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The extent of the colonial aspect of the novel has of course been fiercely debated, in particular since Edward Said’s references to it in Culture and Imperialism (1993).  Some critics have demurred about making the perhaps too-easy equation between actual slavery and the domestic tyranny endured by white middle-class or gentry women in Austen’s day, while others have pointed out that Austen’s own contemporaries on both sides of the political spectrum, including Mary Wollstonecraft and Hannah More, enthusiastically made use of this direct comparison themselves (Coleman 293, 297).  Austen’s subtlety may forbid her from directly making such an equation—either in the exchange in Emma between Jane Fairfax and Mrs. Elton about the governess trade and the slave trade (325), or in the very pregnant silence about the subject in Mansfield Park itself (231).  Nevertheless, it by no means prevents Austen from being aware of such a comparison.  While neither the novel nor the painting is “about” slavery, both evidently allude to its effects and probe the uncomfortable realities of inequality, power, and obligation concealed beneath the smooth surface of family representation.” (emphasis mine—that’s just how I think about the relationship between the subject of slavery and MP, but more elegantly stated than I’ve ever managed.—MCS)

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The Shelburne Inn will hold a tea from 2 to 4 p.m. Sunday, Dec. 16, in honor of Jane Austen’s birthday. On the menu will be three sweet and three savory morsels, scone or muffin and a bottomless cup of tea. Tea is $25 and reservations are required.

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Article from Herald.ie

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Morristown, NJ, Sunday, November 18, 2012  4:30pm: Fashions in the Age of Austen. Join Executive Director Carrie Fellows in an exploration of women’s fashion encompassing 1790 – 1817. Using images from the period, photos of surviving garments, silhouettes in the Museum’s collection and handsewn reproduction clothing, Fellows will illustrate the Regency silhouette. Tickets are $8 including house tour.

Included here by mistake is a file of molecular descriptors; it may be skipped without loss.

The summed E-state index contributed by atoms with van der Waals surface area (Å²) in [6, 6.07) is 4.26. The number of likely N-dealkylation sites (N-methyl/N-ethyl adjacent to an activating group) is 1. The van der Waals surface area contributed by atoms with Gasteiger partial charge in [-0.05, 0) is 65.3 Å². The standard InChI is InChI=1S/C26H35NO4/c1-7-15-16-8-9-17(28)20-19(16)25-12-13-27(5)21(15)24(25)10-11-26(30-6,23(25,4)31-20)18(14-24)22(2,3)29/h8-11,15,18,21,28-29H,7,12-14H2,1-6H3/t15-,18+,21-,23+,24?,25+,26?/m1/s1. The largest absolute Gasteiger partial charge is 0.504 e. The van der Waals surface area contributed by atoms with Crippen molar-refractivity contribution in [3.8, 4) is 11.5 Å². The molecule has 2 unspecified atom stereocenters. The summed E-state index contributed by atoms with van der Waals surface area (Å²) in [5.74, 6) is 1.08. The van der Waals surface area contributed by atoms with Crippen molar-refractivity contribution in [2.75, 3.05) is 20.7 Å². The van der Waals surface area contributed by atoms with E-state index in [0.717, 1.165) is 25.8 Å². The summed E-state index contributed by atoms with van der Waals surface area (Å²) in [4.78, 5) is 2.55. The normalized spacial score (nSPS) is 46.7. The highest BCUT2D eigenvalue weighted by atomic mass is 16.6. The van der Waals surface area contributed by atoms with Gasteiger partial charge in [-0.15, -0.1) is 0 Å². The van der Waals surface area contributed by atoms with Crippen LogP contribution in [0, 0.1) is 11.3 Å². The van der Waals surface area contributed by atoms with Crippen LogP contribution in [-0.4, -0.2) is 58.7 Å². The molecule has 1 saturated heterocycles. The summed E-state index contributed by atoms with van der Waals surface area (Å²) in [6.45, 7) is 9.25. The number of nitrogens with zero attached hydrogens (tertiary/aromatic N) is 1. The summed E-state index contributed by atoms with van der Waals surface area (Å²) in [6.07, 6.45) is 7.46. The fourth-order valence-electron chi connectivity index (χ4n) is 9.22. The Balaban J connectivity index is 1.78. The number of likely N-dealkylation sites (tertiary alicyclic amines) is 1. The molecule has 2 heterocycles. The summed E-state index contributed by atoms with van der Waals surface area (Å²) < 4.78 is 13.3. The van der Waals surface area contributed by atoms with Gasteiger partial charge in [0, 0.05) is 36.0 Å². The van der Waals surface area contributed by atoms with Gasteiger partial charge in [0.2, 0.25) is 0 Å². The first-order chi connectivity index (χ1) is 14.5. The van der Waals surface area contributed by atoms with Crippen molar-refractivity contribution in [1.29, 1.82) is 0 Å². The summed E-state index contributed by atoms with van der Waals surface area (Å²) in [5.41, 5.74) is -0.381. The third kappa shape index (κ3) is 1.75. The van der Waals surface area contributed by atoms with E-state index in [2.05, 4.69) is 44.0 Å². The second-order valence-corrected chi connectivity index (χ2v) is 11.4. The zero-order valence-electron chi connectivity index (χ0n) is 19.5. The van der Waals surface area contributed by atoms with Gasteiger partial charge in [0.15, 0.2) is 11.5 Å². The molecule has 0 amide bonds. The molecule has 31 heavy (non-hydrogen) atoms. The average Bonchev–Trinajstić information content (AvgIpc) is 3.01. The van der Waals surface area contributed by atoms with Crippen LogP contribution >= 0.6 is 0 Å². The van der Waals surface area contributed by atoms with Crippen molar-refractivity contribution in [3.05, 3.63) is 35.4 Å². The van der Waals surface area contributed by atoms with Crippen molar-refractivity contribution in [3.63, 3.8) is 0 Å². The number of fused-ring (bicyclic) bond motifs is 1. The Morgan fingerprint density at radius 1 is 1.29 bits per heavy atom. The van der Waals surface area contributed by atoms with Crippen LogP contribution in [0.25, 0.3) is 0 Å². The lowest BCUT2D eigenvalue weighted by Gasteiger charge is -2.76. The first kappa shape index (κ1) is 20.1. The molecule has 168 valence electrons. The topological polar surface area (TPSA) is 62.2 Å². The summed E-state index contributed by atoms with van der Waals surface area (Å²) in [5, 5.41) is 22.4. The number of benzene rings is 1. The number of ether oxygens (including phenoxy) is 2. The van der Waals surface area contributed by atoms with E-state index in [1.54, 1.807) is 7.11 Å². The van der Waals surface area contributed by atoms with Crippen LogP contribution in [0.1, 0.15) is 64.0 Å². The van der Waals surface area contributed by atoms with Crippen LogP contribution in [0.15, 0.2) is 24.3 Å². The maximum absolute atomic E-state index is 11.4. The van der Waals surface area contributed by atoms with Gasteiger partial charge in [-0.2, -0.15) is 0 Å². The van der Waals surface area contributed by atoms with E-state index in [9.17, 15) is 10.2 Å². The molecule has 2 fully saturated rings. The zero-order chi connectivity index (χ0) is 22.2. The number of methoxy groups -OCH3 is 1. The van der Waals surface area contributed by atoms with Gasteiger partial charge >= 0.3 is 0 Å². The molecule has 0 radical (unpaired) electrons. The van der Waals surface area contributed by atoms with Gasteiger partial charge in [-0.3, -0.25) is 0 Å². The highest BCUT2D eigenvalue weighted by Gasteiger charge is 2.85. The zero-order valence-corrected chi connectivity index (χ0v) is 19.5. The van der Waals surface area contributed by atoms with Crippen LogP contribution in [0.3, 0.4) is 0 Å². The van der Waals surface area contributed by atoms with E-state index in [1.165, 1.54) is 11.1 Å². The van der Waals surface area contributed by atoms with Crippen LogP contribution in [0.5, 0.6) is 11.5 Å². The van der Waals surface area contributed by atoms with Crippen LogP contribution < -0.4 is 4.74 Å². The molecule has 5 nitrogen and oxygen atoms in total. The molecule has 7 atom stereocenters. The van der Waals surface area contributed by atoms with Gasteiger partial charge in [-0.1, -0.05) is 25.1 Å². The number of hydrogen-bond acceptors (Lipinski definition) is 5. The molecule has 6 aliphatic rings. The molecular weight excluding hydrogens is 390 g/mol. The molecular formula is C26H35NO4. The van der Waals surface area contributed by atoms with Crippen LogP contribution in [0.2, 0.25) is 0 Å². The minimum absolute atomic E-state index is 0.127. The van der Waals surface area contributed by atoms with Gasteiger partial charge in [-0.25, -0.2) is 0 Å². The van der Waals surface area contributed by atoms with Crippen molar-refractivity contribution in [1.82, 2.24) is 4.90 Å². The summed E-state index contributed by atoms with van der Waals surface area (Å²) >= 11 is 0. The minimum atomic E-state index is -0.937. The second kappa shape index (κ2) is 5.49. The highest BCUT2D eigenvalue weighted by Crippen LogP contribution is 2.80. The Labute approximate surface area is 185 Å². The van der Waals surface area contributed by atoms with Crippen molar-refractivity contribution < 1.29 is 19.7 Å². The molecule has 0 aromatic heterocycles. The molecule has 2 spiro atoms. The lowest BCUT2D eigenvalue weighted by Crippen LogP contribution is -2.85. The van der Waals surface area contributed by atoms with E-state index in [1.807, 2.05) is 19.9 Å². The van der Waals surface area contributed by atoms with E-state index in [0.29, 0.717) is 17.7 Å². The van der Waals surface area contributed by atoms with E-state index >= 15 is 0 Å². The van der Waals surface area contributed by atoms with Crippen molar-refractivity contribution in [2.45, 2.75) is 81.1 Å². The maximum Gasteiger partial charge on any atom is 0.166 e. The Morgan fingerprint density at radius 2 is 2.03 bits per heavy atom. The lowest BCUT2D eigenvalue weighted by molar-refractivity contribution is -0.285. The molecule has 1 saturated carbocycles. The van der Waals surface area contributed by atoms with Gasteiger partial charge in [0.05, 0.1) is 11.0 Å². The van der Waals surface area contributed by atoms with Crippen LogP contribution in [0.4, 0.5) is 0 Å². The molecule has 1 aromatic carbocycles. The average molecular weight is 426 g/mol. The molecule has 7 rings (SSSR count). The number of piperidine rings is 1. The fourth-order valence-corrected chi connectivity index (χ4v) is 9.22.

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Come find out what it was like to celebrate Christmas in the Regency period. Open hearth cooking demonstration, dancing and crafts.  Donations accepted.

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Enjoy a traditional full English tea of scones, tea sandwiches, and
assorted sweets served in the entertainment suite of the beautiful
1806 Governor Gore Mansion. After tea, guests will join a guide
for a tour of the private quarters of the mansion.

Friday, December 14, 1pm
Saturday, December 15, 1pm
Sunday, December 16, 1pm

Full tea and tour - $45/pp. , $40/pp. GP member + one guest.


Monday, December 10 thru Thursday, December 13
Monday, December 17 thru Thursday, December 20
—Group reservations only—

Full tea and tour - $40/pp. groups of 20 or more.
Self-service, dessert tea and tour - $18/pp. groups of 20 or more.
Call for available times.